Today is a wonderful day for equality, as LGBTQ couples are now able to marry anywhere in the United States just like their heterosexual peers.
Art may calm disturbed minds, but Richard Matt’s knack for drawing didn’t keep him from snapping his 72-year-old boss’s neck in 1997.
The Hollywood trope of the 40-year-old virgin, lampooned in Steve Carrell’s 2005 film, isn’t a joke in Japan.
For a gallery with 12 horses and a line of visitors stretching out the door, Gavin Brown’s enterprise is exceptionally hushed.
We all know about NAFTA, the North American Free Trade Agreement, but TTIP, the Transatlantic Trade and Investment Partnership currently being brokered between the United States and European Union, has received some attention in Europe and remarkably little in the US.
Today the United States Supreme Court ruled that same-sex marriage — henceforth known simply as “marriage” — is protected by the Constitution.
Following our exploration of the artist graves in New York City from the 19th and early 20th centuries, we continue into the 20th and 21st centuries.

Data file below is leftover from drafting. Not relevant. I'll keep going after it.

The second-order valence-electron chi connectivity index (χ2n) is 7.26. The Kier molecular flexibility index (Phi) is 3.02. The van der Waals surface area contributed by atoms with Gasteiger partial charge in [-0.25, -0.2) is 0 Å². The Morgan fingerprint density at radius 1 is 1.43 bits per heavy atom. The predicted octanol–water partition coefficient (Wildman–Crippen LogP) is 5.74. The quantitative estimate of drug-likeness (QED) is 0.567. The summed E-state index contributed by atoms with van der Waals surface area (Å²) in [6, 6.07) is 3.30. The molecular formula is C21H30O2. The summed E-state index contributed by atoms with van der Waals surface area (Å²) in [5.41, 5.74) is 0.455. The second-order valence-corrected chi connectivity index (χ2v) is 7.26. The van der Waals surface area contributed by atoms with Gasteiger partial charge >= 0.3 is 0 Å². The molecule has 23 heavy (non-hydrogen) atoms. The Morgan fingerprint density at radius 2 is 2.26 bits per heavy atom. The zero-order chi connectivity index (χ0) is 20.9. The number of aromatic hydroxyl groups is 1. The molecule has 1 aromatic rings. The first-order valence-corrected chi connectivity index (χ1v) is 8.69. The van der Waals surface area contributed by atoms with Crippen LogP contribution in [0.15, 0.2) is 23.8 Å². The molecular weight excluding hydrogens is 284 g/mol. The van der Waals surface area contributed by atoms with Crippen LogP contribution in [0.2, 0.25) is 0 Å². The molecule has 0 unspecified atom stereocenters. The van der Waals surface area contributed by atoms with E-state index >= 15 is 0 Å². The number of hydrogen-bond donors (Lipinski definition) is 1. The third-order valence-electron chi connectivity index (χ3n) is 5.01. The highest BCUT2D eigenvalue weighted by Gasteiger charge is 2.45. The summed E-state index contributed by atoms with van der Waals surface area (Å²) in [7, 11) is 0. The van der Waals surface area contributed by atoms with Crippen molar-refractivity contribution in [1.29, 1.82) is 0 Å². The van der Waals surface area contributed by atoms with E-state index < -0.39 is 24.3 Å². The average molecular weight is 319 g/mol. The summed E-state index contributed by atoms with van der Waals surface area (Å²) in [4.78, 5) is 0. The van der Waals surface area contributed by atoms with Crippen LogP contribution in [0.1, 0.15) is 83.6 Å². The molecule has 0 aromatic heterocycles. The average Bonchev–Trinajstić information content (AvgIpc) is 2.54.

When it comes to the celebrity of film crews, fame is not fickle; it dotes lovingly on the director.
This week in art news: a number of rock paintings were documented for the first time in Colombia’s Chiribiquete national park, David Shrigley designed a mascot for the Partick Thistle football club, and New York’s Stonewall Inn received landmark status.
Human figures seem to lurk in almost all of Françoise Grossen’s folded, knotted, and coiled rope sculptures.
Recent criticism of The Plains Indians: Artists of Earth and Sky, which closed recently at the Metropolitan Museum of Art, sheds light on the many issues that arise when mainstream art museums present Native American art.
Percentage of 40,000 museum visitors surveyed in 2010 who enjoyed guided tours = 31